Secret Spilling Co-workers: How to make the gossip stop

Q: A colleague comes into my office to confidentially discuss his job duties and ask for advice on handling a personnel situation. Before I realize it he gives me a ‘juicy bit of gossip’ on our mutual supervisor. I realize that this is explosive information and I would not repeat the same for it may not be true or may not be reliable. I don’t want to embarrass him, shut down the lines of communication, or lose his trust. However, I don’t want to be the repository of gossip that could compromise or danger my position. Any ideas?

A: The best way to handle this is to tell your colleague, “I don’t want to hear the details of anyone’s private life,” and politely refuse to listen – “That sounds interesting, but frankly, I’d just rather not know.” I would be frank with this person and tell him that you are happy to listen to when he has a question about his job duties or a personnel situation, but that you do not want to hear gossip or rumors that could be damaging to someone’s career or to your company.


  1. Joanna

    Unfortunately, that’s one of those “easier said than done” kinds of things…I’ve been in that position before and wanted the same, but you get the distinct impression that if you do, you’ll be dubbed the office tattletale/goody-two-shoes/etc. Sometimes you have to tread a very thin line when it comes to getting along with co-workers, simply because that IS important in doing your job well and keeping it, just as much as actually doing the work well.

  2. Vanna Keiler

    Joanna, I must respectfully disagree. Gossip and innuendo have no place in a business setting, no matter who wants to initiate it or keep it floating around. I like the EPI response, but suggest not responding at all, looking away, and making a point of going back to the topic at hand.

    If colleague legitimately needs help and consultation advice, he/she is using up YOUR work time in doing so, and you may want to move the conversation along, probably so you don’t get into trouble yourself from deviating from your work tasks. How about a simple: “I have to be getting back to work pretty soon. Can we stay on topic or have I helped you with what you needed advice with?”. If Colleague doesn’t get (or accept) the hint, start moving around the office and resume working. Physically moving around may unconsciously illicit the colleague to stand up themselves, or move back and hopefully, away from your office/desk/space.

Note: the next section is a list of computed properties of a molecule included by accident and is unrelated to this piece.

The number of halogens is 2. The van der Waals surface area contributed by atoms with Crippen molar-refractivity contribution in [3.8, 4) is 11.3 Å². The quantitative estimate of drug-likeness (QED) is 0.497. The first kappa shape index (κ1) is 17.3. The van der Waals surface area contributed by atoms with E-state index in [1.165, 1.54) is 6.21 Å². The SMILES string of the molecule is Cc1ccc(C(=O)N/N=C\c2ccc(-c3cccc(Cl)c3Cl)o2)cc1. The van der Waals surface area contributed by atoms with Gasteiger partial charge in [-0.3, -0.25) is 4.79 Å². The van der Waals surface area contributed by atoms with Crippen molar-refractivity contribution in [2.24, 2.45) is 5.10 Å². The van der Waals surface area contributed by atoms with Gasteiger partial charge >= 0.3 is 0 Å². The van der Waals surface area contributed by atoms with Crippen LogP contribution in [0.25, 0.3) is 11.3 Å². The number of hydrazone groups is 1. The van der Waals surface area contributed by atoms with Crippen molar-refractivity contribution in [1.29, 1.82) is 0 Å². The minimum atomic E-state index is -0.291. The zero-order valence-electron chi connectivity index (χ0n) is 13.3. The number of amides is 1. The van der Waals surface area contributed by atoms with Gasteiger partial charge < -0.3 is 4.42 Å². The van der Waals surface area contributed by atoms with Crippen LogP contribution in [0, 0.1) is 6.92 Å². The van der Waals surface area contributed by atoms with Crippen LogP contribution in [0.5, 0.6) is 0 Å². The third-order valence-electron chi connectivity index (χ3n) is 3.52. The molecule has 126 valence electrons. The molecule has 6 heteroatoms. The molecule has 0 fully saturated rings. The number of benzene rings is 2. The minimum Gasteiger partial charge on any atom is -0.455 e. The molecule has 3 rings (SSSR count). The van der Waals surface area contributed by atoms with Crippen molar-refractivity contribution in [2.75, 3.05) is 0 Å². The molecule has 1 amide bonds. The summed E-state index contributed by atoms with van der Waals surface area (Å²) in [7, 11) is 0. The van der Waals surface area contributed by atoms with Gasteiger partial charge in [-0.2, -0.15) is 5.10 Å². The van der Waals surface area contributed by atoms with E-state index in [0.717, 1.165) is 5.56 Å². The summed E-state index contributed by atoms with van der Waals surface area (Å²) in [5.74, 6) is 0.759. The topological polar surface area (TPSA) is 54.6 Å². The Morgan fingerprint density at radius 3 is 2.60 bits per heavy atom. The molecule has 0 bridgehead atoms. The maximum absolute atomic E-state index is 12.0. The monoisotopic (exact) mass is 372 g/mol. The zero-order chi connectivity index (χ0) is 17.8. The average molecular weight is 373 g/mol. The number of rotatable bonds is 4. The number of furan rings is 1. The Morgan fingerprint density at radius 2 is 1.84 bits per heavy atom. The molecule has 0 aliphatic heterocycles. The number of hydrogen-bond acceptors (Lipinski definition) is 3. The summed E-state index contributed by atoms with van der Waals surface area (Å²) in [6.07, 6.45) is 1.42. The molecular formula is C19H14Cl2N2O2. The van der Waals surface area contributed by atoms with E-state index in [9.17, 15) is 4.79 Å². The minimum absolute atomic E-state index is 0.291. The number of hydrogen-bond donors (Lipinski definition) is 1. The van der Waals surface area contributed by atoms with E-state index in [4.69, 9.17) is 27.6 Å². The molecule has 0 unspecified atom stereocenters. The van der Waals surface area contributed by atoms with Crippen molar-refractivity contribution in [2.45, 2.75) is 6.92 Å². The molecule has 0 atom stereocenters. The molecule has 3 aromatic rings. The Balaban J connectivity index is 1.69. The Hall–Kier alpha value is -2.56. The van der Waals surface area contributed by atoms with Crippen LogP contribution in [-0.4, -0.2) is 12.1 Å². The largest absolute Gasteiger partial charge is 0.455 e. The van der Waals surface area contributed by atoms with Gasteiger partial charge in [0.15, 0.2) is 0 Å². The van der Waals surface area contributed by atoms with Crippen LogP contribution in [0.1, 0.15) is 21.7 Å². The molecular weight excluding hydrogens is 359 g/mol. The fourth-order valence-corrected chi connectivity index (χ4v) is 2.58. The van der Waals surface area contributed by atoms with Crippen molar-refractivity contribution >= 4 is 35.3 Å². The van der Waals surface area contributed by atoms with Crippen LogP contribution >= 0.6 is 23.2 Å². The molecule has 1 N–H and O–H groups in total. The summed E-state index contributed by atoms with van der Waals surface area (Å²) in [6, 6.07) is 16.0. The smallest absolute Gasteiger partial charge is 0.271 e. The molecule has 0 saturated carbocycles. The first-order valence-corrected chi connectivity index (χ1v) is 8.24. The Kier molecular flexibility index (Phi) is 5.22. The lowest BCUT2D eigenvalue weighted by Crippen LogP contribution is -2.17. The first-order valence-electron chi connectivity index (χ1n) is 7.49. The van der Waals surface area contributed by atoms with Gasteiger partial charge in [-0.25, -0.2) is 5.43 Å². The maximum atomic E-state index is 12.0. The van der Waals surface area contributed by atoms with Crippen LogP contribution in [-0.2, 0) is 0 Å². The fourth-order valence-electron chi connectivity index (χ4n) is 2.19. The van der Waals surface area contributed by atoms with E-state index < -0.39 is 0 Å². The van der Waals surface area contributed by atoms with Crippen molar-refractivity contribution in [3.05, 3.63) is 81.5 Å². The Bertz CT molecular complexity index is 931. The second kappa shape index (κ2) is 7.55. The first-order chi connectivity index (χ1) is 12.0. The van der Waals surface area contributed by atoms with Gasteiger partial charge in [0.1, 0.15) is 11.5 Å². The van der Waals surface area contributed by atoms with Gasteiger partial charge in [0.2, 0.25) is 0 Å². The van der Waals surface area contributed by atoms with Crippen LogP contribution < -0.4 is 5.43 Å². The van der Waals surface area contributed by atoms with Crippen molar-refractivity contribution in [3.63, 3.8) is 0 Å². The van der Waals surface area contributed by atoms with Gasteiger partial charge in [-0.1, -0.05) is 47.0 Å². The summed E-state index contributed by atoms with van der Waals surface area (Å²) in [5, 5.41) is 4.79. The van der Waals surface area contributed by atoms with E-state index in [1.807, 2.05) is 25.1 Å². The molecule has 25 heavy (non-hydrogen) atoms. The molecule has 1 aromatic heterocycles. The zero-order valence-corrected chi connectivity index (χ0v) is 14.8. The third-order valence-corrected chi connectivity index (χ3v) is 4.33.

• Joanna

      Oh, I totally agree with your explanation, and really do wish it could always be so. But in my experience, it really is hard to toe that line of not participating versus actually speaking out against it, because you can make problems for yourself. Is that right? Of course not. But again, in my experience — and I’m only in my early thirties — it usually doesn’t work out that way. (Oddly enough, I’ve found myself in numerous places, having to ward off gossip and inappropriateness from colleagues old enough to be my parents, which makes it doubly difficult IMO.)

  3. Roz

    I don’t telling people that I’m not interesting in hearing gossip about others. If you tell them enough times they will know not to come your way with it. That person cannot be trusted and you shouldn’t want to be a part of that characteristic. You ma feel left out at times but that’s fine at least you will be looked up to as a person of integrity by the people who matters.

  4. Roz

    I was interrupted and hit submit accidentally without proofreading.

    The first sentenace was incorrect in my previous response. It should say…

    I don’t mind telling people of my disintest in hearing gossip about others.

  5. Paul

    Human behaviour tends to be consistent.

    Hence, somebody who gossips about other people to you, possibly also gossips about you to other people.

    Hence, you may want to check with other people what is being said. This may make a stronger reaction appropriate.

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